US sponsors of private funds, which are geared towards professional investors, show an increased interest in the EU retail investor market. Those sponsors consider launching fund entities targeting retail investors which invest, in turn, in their existing private funds. What are the key rules for marketing such funds to EU retail investors

EU marketing rules for private funds distinguish between retail and professional investors. The latter are institutional investors, large companies, and investors that opt-in as professionals (strict opt-in conditions apply). All other investors are retail investors. 

A private fund can obtain marketing access to EU professional investors under an EU marketing passport or under the EU country-specific marketing rules. Most EU countries have (relatively) efficient marketing rules for professional investors, but Italy, France, and Austria are key exceptions. Marketing access to EU retail investors is governed by the specific rules applicable in the relevant EU country, subject to certain exceptions. Those are a classic EU patchwork.

In certain EU countries, access to retail investors is available if a minimum investment amount (typically at least EUR 100k), minimum wealth test and/or experience test is met. I.e., tests that aim to identify “high-end” retail investors. 

The marketing regime for retail investors in certain EU countries is only accessible, or is relaxed, if the fund has an EU marketing passport to access professional investors.  Finally, access to EU retail investors in some EU countries may be eased if both the manager and the fund are subject to regulatory approval and oversight.

A Luxembourg fund set up under the “Part 2 UCI regime” is subject to regulatory approval and oversight in Luxembourg. Adopting the Part 2 UCI regime is subject to a complex and potentially lengthy approval process and comes with e.g., diversification conditions. Under the Part 2 UCI regime a Luxembourg fund can have different compartments.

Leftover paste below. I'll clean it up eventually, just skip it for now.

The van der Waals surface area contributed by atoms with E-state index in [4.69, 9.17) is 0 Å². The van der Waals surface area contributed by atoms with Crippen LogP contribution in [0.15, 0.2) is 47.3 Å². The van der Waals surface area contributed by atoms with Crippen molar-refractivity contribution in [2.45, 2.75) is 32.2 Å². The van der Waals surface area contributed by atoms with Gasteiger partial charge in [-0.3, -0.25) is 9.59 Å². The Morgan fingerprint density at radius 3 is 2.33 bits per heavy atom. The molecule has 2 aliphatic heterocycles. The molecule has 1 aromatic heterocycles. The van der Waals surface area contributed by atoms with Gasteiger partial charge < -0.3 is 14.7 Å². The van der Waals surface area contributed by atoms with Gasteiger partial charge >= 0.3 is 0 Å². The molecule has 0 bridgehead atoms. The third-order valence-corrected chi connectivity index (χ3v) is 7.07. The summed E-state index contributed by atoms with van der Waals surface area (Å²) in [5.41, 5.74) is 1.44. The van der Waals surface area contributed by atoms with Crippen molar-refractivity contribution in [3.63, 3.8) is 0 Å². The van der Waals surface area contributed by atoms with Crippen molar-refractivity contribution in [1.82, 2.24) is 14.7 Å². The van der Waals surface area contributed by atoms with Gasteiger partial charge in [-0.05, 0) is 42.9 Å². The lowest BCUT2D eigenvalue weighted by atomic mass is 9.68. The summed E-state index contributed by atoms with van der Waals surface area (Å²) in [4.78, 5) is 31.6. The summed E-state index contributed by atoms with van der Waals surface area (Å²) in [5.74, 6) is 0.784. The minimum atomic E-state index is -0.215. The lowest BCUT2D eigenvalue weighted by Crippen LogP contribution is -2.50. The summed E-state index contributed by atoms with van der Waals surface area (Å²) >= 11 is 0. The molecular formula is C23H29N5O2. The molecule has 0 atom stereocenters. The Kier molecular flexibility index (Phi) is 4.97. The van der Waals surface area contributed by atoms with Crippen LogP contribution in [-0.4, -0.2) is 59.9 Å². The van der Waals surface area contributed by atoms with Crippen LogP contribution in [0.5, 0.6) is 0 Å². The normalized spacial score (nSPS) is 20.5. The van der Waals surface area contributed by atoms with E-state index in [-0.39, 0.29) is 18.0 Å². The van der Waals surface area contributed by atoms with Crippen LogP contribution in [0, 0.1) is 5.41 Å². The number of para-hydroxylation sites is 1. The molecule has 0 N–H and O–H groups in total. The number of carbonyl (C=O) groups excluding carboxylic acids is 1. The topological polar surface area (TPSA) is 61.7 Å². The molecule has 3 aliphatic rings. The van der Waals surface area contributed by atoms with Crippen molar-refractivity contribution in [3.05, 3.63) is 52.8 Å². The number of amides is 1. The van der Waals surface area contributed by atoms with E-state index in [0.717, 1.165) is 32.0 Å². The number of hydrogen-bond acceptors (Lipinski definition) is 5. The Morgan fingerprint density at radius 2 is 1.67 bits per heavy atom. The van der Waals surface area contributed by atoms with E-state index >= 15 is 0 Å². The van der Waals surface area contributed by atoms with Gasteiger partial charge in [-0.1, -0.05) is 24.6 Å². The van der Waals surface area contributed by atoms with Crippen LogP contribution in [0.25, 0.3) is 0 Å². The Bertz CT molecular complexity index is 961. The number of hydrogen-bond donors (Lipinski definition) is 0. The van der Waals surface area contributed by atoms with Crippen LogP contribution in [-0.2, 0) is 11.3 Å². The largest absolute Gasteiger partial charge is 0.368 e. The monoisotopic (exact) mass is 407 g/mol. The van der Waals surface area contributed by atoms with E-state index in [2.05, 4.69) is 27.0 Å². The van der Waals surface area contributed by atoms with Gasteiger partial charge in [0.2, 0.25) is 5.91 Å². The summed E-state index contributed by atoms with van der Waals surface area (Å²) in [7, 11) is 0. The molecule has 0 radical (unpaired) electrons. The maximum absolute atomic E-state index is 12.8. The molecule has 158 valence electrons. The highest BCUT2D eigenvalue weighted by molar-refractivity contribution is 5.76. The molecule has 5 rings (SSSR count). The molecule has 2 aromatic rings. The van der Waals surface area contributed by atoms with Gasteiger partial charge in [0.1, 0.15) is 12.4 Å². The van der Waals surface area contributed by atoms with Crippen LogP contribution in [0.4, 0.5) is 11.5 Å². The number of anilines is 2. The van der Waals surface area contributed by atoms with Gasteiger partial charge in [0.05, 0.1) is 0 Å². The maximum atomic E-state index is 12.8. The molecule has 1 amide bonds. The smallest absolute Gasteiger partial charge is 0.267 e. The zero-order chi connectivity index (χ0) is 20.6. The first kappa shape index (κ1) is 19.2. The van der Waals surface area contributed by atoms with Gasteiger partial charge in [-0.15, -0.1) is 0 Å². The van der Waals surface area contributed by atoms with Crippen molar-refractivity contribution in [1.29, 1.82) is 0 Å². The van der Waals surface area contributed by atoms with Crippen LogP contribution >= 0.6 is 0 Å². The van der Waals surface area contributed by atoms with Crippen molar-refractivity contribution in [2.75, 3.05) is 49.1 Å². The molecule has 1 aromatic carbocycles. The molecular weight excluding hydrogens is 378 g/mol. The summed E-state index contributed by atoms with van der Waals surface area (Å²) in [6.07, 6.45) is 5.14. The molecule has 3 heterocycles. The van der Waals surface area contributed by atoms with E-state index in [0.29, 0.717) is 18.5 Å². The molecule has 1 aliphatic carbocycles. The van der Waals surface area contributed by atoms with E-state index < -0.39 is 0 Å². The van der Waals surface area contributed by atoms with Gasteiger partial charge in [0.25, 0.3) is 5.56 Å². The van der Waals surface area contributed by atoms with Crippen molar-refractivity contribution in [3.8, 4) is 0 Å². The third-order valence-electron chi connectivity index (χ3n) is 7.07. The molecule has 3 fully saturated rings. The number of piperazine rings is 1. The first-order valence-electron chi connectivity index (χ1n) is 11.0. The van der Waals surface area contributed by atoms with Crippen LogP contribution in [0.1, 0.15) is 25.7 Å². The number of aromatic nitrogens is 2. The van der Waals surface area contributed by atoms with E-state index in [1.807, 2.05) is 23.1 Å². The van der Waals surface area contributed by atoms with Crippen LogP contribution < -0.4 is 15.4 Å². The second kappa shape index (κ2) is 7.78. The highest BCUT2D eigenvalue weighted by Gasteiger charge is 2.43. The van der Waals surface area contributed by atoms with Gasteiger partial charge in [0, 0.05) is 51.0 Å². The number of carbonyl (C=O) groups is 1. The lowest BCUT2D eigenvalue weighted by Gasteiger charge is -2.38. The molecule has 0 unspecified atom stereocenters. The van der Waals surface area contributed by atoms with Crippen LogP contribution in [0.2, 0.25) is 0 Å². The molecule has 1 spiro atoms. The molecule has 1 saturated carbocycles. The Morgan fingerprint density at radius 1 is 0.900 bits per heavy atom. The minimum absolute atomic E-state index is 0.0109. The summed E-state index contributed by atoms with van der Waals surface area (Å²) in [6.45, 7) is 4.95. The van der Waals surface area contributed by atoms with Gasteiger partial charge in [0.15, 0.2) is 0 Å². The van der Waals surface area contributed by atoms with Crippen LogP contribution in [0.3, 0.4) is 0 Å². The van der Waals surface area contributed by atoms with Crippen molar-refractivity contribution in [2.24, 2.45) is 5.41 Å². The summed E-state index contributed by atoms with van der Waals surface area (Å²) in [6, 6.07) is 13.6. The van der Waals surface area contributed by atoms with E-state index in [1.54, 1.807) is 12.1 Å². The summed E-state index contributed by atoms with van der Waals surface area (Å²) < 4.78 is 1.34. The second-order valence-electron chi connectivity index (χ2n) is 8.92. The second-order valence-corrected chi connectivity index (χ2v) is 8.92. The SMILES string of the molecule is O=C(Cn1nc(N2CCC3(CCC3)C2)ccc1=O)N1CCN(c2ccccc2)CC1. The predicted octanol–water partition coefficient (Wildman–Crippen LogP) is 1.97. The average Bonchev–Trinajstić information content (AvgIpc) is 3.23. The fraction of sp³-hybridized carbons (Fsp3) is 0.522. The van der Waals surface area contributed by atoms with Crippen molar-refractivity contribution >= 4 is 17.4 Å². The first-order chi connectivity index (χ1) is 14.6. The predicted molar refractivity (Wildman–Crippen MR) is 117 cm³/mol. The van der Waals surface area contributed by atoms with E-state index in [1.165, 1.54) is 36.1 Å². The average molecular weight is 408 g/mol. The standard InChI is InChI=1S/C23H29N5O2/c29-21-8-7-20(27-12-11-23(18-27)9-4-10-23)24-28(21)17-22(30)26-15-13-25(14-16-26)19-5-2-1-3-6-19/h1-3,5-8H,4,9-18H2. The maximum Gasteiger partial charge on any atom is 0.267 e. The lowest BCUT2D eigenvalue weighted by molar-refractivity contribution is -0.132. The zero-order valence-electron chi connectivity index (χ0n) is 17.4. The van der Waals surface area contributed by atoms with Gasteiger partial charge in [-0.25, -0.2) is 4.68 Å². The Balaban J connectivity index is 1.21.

Although the Part 2 UCI regime may accommodate better access to retail investors on a country-by-country basis, it does not come with an EU retail marketing passport. The modernized European Long Term Investment Fund (ELTIF) regime, which will take effect on 10 January 2024, does come with such a passport. That regime remains subject to an investor suitability test, but no minimum ticket requirement applies. The ELTIF regime also comes with diversification, concentration, leverage, and investment restrictions.

If a US private fund sponsor intends to “go all in” on the EU retail investor market with a private fund strategy, a Luxembourg feeder fund set up under the Part 2 UCI regime or the ELTIF regime or an ELTIF compartment within a Part II UCI is worth exploring. The latter set-up is currently used by several Anglo-Saxon managers.

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